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News stories tagged with "owl"

The "Phantom of the North", photo by Brian Sullivan
The "Phantom of the North", photo by Brian Sullivan

Great Gray Owl Glides Into NNY

The Great Gray Owl usually lives deep in the boreal forests of Canada. It's the official bird of the province of Manitoba. But due to scarce food and severe weather, thousands of the raptors have drifted south this year. They've invaded Minnesota, Wisconsin, and Michigan, even southern Ontario and Quebec. But a Great Gray hadn't been spotted in New York State since 1996, according to the Cornell Lab of Ornithology. Until last Wednesday, that is, when ornithologist Gerry Smith spotted one in the farm fields between Clayton and Cape Vincent in Jefferson County. It so happened that David Sommerstein was there too and has the story.  Go to full article

Owl Invasion Affords Close-Up Observation

Great Gray Owl invasions, also called "irruptions", happen about once every ten years. But this one is the largest on record. Brian Sullivan is the project leader of the website, ebird.org, at the Cornell University Lab of Ornithology. Birders have posted Great Gray sightings from Minnesota to Montreal. Sullivan says it was only a matter of time until one was spotted in New York. Great Grays are one of the largest owls in North America, and they have a mysterious air about them. They're also known as the "Great Gray Ghost" and the "Phantom of the North". Sullivan told David Sommerstein despite those monikers, they're active during the day as well as night.  Go to full article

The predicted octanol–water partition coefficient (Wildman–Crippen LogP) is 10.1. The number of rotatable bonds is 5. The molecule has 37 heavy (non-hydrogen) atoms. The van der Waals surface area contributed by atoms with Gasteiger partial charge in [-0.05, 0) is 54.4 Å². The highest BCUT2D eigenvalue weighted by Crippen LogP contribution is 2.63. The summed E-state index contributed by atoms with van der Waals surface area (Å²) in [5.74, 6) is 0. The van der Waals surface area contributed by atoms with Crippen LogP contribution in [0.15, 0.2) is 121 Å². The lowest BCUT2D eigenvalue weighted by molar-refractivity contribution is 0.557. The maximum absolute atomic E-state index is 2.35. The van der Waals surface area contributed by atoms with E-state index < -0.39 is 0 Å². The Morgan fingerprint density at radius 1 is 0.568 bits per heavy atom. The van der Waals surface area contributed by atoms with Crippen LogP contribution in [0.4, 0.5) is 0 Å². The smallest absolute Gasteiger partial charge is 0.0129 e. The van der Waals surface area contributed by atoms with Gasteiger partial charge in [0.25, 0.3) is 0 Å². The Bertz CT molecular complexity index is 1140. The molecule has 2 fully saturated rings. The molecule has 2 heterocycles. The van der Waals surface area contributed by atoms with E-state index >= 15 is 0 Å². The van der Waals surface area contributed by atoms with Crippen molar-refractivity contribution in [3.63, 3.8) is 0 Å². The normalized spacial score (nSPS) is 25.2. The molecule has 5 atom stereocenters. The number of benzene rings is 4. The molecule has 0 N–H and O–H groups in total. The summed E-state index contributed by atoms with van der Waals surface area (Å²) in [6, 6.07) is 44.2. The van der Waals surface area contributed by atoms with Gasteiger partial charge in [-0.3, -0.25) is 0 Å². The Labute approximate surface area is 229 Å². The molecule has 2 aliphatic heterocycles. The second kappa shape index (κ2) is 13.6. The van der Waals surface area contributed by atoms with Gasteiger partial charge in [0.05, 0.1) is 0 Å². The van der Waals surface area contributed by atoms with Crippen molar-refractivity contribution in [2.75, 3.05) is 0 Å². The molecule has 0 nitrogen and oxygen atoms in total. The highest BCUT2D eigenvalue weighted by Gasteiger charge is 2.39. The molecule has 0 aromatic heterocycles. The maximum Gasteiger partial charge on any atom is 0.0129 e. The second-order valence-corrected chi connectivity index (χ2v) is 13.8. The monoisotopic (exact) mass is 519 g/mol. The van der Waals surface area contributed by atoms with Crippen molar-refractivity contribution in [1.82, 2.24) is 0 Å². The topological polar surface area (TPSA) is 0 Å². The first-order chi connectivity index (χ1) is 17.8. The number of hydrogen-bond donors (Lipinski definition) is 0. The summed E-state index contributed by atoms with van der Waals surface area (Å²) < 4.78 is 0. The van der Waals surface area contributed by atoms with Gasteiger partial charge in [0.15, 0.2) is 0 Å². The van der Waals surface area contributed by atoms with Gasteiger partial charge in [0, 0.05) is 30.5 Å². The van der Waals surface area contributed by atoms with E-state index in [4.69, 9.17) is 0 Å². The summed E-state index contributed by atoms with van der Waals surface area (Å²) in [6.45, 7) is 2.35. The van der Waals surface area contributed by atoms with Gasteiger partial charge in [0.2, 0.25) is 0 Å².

Natural Selections: The Barred Owl

Dr. Curt Stager and Martha Foley discuss the commonest northern forest member of the owl family. Curt's impersonation of this night hunter's call is hair-raising, and should be practiced, like a beginning bagpiper, far from other ears.  Go to full article

Rare Owl Draws Birdwatchers from Afar to Adirondacks

Bird watchers have been gathering in the Adirondacks in recent days, hoping to catch a glimpse of a rare "hawk-owl". The bird usually stays close to home in remote parts of northern Quebec or Labrador. Local experts say out of state bird watchers are traveling from as far away as New Jersey and Kentucky. Brian Mann reports.  Go to full article

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